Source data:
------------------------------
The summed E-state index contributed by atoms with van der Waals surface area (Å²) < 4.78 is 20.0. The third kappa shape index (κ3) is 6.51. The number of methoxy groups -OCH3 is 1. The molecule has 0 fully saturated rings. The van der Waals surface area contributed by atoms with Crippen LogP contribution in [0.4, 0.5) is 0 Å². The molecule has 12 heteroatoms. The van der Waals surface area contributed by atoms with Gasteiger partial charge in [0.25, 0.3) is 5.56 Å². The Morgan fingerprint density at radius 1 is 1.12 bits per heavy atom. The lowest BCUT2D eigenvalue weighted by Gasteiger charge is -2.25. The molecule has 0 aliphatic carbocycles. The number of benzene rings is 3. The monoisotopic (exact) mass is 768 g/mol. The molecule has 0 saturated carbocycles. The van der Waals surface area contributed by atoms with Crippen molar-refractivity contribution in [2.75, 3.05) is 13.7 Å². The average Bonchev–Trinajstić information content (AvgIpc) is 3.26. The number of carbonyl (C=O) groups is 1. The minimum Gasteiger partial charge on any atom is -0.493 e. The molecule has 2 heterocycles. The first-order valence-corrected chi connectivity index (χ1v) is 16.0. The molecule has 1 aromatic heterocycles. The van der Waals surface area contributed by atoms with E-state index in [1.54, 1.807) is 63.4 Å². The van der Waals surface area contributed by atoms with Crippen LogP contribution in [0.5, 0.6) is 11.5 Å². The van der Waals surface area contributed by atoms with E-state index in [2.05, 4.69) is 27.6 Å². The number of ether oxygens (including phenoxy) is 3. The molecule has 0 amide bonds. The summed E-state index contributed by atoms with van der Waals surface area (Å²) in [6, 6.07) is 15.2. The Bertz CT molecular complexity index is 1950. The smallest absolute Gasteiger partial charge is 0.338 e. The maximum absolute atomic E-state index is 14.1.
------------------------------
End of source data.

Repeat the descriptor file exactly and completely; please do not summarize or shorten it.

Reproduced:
The summed E-state index contributed by atoms with van der Waals surface area (Å²) < 4.78 is 20.0. The third kappa shape index (κ3) is 6.51. The number of methoxy groups -OCH3 is 1. The molecule has 0 fully saturated rings. The van der Waals surface area contributed by atoms with Crippen LogP contribution in [0.4, 0.5) is 0 Å². The molecule has 12 heteroatoms. The van der Waals surface area contributed by atoms with Gasteiger partial charge in [0.25, 0.3) is 5.56 Å². The Morgan fingerprint density at radius 1 is 1.12 bits per heavy atom. The lowest BCUT2D eigenvalue weighted by Gasteiger charge is -2.25. The molecule has 0 aliphatic carbocycles. The number of benzene rings is 3. The monoisotopic (exact) mass is 768 g/mol. The molecule has 0 saturated carbocycles. The van der Waals surface area contributed by atoms with Crippen molar-refractivity contribution in [2.75, 3.05) is 13.7 Å². The average Bonchev–Trinajstić information content (AvgIpc) is 3.26. The number of carbonyl (C=O) groups is 1. The minimum Gasteiger partial charge on any atom is -0.493 e. The molecule has 2 heterocycles. The first-order valence-corrected chi connectivity index (χ1v) is 16.0. The molecule has 1 aromatic heterocycles. The van der Waals surface area contributed by atoms with E-state index in [1.54, 1.807) is 63.4 Å². The van der Waals surface area contributed by atoms with Crippen LogP contribution in [0.5, 0.6) is 11.5 Å². The van der Waals surface area contributed by atoms with E-state index in [2.05, 4.69) is 27.6 Å². The number of ether oxygens (including phenoxy) is 3. The molecule has 0 amide bonds. The summed E-state index contributed by atoms with van der Waals surface area (Å²) in [6, 6.07) is 15.2. The Bertz CT molecular complexity index is 1950. The smallest absolute Gasteiger partial charge is 0.338 e. The maximum absolute atomic E-state index is 14.1.